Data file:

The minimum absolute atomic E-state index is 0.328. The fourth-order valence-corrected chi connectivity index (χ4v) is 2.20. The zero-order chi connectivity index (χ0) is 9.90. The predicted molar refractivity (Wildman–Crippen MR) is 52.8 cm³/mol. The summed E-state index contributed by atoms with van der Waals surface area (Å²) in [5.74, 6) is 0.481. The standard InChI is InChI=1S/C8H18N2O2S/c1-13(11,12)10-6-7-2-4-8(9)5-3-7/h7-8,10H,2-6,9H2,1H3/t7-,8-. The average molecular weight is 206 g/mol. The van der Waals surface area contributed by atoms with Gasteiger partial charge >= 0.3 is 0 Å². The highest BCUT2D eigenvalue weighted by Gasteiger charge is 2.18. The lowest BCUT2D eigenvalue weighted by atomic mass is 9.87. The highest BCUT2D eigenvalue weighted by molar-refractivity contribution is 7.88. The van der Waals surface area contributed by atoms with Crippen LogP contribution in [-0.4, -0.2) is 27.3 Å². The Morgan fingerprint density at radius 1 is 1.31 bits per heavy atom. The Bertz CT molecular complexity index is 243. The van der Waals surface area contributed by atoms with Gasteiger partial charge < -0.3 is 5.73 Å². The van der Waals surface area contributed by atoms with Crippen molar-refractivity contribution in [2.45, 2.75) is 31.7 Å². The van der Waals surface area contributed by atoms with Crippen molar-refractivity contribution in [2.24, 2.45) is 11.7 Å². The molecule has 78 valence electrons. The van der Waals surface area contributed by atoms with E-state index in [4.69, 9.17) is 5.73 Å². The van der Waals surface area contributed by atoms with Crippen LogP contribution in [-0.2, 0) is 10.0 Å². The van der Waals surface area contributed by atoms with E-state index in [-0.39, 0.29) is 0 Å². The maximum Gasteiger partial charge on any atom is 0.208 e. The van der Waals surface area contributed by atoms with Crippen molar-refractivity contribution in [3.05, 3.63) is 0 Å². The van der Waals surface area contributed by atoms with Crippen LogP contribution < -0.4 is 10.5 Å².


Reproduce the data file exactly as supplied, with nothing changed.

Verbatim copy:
The minimum absolute atomic E-state index is 0.328. The fourth-order valence-corrected chi connectivity index (χ4v) is 2.20. The zero-order chi connectivity index (χ0) is 9.90. The predicted molar refractivity (Wildman–Crippen MR) is 52.8 cm³/mol. The summed E-state index contributed by atoms with van der Waals surface area (Å²) in [5.74, 6) is 0.481. The standard InChI is InChI=1S/C8H18N2O2S/c1-13(11,12)10-6-7-2-4-8(9)5-3-7/h7-8,10H,2-6,9H2,1H3/t7-,8-. The average molecular weight is 206 g/mol. The van der Waals surface area contributed by atoms with Gasteiger partial charge >= 0.3 is 0 Å². The highest BCUT2D eigenvalue weighted by Gasteiger charge is 2.18. The lowest BCUT2D eigenvalue weighted by atomic mass is 9.87. The highest BCUT2D eigenvalue weighted by molar-refractivity contribution is 7.88. The van der Waals surface area contributed by atoms with Crippen LogP contribution in [-0.4, -0.2) is 27.3 Å². The Morgan fingerprint density at radius 1 is 1.31 bits per heavy atom. The Bertz CT molecular complexity index is 243. The van der Waals surface area contributed by atoms with Gasteiger partial charge < -0.3 is 5.73 Å². The van der Waals surface area contributed by atoms with Crippen molar-refractivity contribution in [2.45, 2.75) is 31.7 Å². The van der Waals surface area contributed by atoms with Crippen molar-refractivity contribution in [2.24, 2.45) is 11.7 Å². The molecule has 78 valence electrons. The van der Waals surface area contributed by atoms with E-state index in [4.69, 9.17) is 5.73 Å². The van der Waals surface area contributed by atoms with Crippen LogP contribution in [-0.2, 0) is 10.0 Å². The van der Waals surface area contributed by atoms with E-state index in [-0.39, 0.29) is 0 Å². The maximum Gasteiger partial charge on any atom is 0.208 e. The van der Waals surface area contributed by atoms with Crippen molar-refractivity contribution in [3.05, 3.63) is 0 Å². The van der Waals surface area contributed by atoms with Crippen LogP contribution < -0.4 is 10.5 Å².